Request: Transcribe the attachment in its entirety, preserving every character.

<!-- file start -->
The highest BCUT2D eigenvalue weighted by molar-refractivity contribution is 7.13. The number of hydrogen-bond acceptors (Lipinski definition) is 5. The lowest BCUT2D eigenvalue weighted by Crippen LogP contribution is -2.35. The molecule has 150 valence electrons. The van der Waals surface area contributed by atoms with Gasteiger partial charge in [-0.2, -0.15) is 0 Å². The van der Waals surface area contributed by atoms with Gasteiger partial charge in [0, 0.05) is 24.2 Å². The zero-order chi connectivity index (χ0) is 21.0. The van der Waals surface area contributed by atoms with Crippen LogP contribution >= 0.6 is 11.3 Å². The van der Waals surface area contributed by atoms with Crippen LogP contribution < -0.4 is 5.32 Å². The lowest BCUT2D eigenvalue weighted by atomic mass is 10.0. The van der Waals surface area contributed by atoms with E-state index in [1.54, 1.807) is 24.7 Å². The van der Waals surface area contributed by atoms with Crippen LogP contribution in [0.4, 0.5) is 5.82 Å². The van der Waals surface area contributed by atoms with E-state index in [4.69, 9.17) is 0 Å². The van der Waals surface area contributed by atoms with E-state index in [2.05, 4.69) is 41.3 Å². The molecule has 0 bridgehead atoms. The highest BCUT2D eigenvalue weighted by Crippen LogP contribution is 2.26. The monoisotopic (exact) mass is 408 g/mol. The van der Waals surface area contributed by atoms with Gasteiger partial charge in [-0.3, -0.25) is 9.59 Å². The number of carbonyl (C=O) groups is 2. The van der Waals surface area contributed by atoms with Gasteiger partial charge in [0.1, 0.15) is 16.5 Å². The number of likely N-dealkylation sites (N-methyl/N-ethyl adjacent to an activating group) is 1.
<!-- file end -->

The highest BCUT2D eigenvalue weighted by molar-refractivity contribution is 7.13. The number of hydrogen-bond acceptors (Lipinski definition) is 5. The lowest BCUT2D eigenvalue weighted by Crippen LogP contribution is -2.35. The molecule has 150 valence electrons. The van der Waals surface area contributed by atoms with Gasteiger partial charge in [-0.2, -0.15) is 0 Å². The van der Waals surface area contributed by atoms with Gasteiger partial charge in [0, 0.05) is 24.2 Å². The zero-order chi connectivity index (χ0) is 21.0. The van der Waals surface area contributed by atoms with Crippen LogP contribution >= 0.6 is 11.3 Å². The van der Waals surface area contributed by atoms with Crippen LogP contribution < -0.4 is 5.32 Å². The lowest BCUT2D eigenvalue weighted by atomic mass is 10.0. The van der Waals surface area contributed by atoms with E-state index in [1.54, 1.807) is 24.7 Å². The van der Waals surface area contributed by atoms with Crippen LogP contribution in [0.4, 0.5) is 5.82 Å². The van der Waals surface area contributed by atoms with E-state index in [4.69, 9.17) is 0 Å². The van der Waals surface area contributed by atoms with E-state index in [2.05, 4.69) is 41.3 Å². The molecule has 0 bridgehead atoms. The highest BCUT2D eigenvalue weighted by Crippen LogP contribution is 2.26. The monoisotopic (exact) mass is 408 g/mol. The van der Waals surface area contributed by atoms with Gasteiger partial charge in [-0.3, -0.25) is 9.59 Å². The number of carbonyl (C=O) groups is 2. The van der Waals surface area contributed by atoms with Gasteiger partial charge in [0.1, 0.15) is 16.5 Å². The number of likely N-dealkylation sites (N-methyl/N-ethyl adjacent to an activating group) is 1.